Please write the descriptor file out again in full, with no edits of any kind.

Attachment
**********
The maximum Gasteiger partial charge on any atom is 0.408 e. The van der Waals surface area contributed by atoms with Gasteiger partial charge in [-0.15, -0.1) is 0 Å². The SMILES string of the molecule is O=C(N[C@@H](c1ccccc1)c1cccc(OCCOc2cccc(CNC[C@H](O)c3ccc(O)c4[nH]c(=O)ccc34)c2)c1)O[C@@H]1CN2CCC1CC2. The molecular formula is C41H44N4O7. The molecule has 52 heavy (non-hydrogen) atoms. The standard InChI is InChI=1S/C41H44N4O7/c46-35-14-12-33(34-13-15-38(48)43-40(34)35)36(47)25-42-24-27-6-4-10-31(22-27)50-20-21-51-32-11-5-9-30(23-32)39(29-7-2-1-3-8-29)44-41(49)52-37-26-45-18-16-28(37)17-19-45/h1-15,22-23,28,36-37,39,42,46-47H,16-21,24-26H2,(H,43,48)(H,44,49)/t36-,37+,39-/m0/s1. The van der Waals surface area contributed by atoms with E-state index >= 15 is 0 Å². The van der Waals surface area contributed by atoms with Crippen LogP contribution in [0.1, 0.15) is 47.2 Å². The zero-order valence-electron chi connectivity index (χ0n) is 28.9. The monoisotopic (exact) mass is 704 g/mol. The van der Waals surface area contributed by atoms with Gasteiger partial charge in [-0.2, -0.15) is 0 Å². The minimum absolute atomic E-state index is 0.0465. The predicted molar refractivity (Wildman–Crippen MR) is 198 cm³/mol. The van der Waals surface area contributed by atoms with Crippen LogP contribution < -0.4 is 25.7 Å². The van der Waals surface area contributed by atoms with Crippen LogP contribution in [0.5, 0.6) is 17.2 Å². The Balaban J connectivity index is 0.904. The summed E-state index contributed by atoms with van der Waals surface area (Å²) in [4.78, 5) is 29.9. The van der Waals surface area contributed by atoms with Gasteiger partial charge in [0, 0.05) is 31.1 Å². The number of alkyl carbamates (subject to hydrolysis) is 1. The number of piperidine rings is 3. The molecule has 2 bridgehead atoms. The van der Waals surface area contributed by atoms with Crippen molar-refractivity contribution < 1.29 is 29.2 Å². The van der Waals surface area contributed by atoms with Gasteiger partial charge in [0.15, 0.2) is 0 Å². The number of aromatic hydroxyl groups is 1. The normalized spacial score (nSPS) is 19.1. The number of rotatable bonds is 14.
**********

The maximum Gasteiger partial charge on any atom is 0.408 e. The van der Waals surface area contributed by atoms with Gasteiger partial charge in [-0.15, -0.1) is 0 Å². The SMILES string of the molecule is O=C(N[C@@H](c1ccccc1)c1cccc(OCCOc2cccc(CNC[C@H](O)c3ccc(O)c4[nH]c(=O)ccc34)c2)c1)O[C@@H]1CN2CCC1CC2. The molecular formula is C41H44N4O7. The molecule has 52 heavy (non-hydrogen) atoms. The standard InChI is InChI=1S/C41H44N4O7/c46-35-14-12-33(34-13-15-38(48)43-40(34)35)36(47)25-42-24-27-6-4-10-31(22-27)50-20-21-51-32-11-5-9-30(23-32)39(29-7-2-1-3-8-29)44-41(49)52-37-26-45-18-16-28(37)17-19-45/h1-15,22-23,28,36-37,39,42,46-47H,16-21,24-26H2,(H,43,48)(H,44,49)/t36-,37+,39-/m0/s1. The van der Waals surface area contributed by atoms with E-state index >= 15 is 0 Å². The van der Waals surface area contributed by atoms with Crippen LogP contribution in [0.1, 0.15) is 47.2 Å². The zero-order valence-electron chi connectivity index (χ0n) is 28.9. The monoisotopic (exact) mass is 704 g/mol. The van der Waals surface area contributed by atoms with Gasteiger partial charge in [-0.2, -0.15) is 0 Å². The minimum absolute atomic E-state index is 0.0465. The predicted molar refractivity (Wildman–Crippen MR) is 198 cm³/mol. The van der Waals surface area contributed by atoms with Crippen LogP contribution < -0.4 is 25.7 Å². The van der Waals surface area contributed by atoms with Crippen LogP contribution in [0.5, 0.6) is 17.2 Å². The Balaban J connectivity index is 0.904. The summed E-state index contributed by atoms with van der Waals surface area (Å²) in [4.78, 5) is 29.9. The van der Waals surface area contributed by atoms with Gasteiger partial charge in [0, 0.05) is 31.1 Å². The number of alkyl carbamates (subject to hydrolysis) is 1. The number of piperidine rings is 3. The molecule has 2 bridgehead atoms. The van der Waals surface area contributed by atoms with Crippen molar-refractivity contribution < 1.29 is 29.2 Å². The van der Waals surface area contributed by atoms with Gasteiger partial charge in [0.15, 0.2) is 0 Å². The number of aromatic hydroxyl groups is 1. The normalized spacial score (nSPS) is 19.1. The number of rotatable bonds is 14.